We can also add calculated standard error of the regression (S) to the model and create sort of boundaries which reflect the bias in prediction.
Naturally, the spread grows as we get further. It is not easily readable on the chart, example of text output:
Total Terminal Difficulty of 42000000000000000 is expected around Mon May 23 08:04:57 2022 , i.e. between Sun May 22 15:40:22 2022 and Tue May 24 01:54:12 2022
Another error estimation which can help us to find better prediction parameters is train-test split. By dividing collected data in two parts (e.g. 70/30), we can create the polynomial equation on training data set and compare the error with real data (test set).
Polynomial created on train set has a higher error and we can see how it deviates. Mean squared average of this error is another metric to guide us while trying to find precise estimation.
## Prediction tool
Based on what I learned and described above, I built a tool which can help you with all of this.
It includes multiple functions for creating the prediction:
* First it collects data from a network based on chosen parameters
* In `wenmerge.py`, choose web3 provider, block number as start of the data set and interval
* If `result.csv` is available, this existing data will be updated and used for prediction. Delete it to crawl your own
* Constructs polynomial of chosen degree and if target is set, prints predicted values
* Set target by modifying `.env` file
* It can give you more data about the output like the created equation, charts, MSE
* Serves the data as API and provides it to vue.js frontend
* This is WIP, limited usage, bunch of bugs
There still are still bugs and edgecases not handled. If you run into an error, just run the script again, maybe few times. If are not getting desired result, open an issue please.
The results are continuously published on https://bordel.wtf and https://psttdtest.ethdevops.io/.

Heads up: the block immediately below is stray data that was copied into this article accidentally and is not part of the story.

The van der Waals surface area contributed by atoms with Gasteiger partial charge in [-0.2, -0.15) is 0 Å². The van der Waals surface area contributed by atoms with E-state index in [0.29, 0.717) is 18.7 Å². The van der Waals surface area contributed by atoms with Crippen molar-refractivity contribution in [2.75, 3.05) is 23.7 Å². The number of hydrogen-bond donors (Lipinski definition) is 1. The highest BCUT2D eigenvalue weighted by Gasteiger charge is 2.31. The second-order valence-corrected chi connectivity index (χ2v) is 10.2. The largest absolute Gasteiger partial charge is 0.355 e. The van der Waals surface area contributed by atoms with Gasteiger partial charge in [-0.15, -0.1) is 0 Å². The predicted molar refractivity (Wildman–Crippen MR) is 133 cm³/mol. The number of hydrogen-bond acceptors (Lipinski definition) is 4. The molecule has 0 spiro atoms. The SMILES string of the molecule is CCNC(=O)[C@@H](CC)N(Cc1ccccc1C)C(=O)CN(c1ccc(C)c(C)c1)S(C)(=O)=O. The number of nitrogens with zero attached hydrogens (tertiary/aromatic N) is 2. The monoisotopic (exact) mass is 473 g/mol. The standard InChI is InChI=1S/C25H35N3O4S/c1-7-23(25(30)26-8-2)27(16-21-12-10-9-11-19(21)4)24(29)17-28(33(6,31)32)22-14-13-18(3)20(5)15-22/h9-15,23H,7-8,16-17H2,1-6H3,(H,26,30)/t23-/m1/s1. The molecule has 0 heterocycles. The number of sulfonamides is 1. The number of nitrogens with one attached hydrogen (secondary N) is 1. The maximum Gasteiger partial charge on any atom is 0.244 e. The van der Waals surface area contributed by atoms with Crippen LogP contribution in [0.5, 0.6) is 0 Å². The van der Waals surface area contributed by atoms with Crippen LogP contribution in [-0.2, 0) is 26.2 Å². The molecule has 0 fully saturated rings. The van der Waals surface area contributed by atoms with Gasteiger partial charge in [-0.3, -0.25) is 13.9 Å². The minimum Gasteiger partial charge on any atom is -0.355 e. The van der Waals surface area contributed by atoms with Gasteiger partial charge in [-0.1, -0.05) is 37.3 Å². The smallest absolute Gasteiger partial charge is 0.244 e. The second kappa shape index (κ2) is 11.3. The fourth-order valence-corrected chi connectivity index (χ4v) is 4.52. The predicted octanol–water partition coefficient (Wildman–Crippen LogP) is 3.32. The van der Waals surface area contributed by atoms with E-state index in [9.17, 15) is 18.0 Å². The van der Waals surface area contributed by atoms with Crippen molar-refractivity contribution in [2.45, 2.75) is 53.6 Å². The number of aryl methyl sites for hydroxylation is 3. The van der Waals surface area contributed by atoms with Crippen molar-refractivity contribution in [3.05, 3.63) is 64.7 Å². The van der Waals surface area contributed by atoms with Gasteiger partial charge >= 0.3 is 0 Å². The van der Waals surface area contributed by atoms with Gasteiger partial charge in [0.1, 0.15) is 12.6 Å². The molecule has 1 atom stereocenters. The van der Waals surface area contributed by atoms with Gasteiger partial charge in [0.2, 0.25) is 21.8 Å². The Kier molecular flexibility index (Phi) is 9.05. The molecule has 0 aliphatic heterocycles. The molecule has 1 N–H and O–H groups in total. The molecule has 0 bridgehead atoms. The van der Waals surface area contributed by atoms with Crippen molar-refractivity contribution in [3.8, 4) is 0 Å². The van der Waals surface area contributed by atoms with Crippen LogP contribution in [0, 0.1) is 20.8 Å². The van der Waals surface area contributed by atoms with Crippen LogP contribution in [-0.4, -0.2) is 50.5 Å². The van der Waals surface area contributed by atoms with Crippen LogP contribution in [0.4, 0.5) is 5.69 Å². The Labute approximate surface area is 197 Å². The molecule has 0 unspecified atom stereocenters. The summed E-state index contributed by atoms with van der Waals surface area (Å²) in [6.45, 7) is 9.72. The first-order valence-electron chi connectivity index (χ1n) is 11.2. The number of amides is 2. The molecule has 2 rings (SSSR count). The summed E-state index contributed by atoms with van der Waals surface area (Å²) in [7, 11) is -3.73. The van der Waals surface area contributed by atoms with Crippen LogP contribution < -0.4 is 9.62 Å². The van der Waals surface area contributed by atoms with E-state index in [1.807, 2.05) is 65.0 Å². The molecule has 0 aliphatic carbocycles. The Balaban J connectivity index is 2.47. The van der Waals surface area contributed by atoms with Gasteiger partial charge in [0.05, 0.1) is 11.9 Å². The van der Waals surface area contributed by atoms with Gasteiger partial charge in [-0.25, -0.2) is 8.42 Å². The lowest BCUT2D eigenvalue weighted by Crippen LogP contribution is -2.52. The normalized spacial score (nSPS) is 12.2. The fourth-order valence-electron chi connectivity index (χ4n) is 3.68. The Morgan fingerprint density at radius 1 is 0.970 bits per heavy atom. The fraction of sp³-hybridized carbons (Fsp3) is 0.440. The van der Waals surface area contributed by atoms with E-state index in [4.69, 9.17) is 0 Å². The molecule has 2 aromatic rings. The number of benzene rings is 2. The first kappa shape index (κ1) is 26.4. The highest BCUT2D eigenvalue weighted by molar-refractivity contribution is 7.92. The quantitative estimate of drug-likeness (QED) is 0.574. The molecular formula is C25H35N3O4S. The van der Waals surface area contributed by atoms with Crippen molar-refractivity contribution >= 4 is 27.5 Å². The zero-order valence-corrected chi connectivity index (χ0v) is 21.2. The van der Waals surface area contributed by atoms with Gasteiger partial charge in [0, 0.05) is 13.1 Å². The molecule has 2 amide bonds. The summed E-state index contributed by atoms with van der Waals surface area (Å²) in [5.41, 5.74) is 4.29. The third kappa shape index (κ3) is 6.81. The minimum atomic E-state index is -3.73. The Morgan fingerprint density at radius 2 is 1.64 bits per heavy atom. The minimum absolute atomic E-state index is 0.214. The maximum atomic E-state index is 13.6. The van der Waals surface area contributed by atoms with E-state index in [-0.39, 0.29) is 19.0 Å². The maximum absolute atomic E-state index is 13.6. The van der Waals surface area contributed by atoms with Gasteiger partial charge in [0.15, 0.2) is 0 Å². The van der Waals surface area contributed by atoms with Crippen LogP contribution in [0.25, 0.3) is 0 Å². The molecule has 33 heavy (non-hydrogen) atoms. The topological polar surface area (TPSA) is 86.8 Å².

## Other approaches
There are other projects within the ecosystem who implement some sort of TTD estimation tool. Let's compare our results with them to further verify the precision. Currently I am aware of two other sources of predictions -
Folks from wenmerge.com, CExAU created API at `https://oii5lti997.execute-api.ca-central-1.amazonaws.com/default/getTimeTillTtd` which we can call by POST with a body such as:
"date": [2022,6,6, 12,0,0]
The other one is Teku client which gives you ETA of the TTD value set for the Merge. Here is the implementation - https://github.com/ConsenSys/teku/pull/5437
10:09:48.109 INFO - TTD ETA: 1 days, 0 hours and 33 minutes - Current Total Difficulty: 0x000000000000000000000000000000000000000000000a2cfb470ab55c44757c
Best result should be achieved by cross verifying different sources by finding differences between naive computation, polynomial prediction, the API...
## And what now?
Right, you play with data for weeks and tried various approaches. After many considerations, you finally make your prediction and get excited for the Merge. And then this thing happens
Predicting TTD is pretty challenging on Ropsten as hashrate on testnets is very volatile. On mainnet, data prediction gets much easier with more linear data.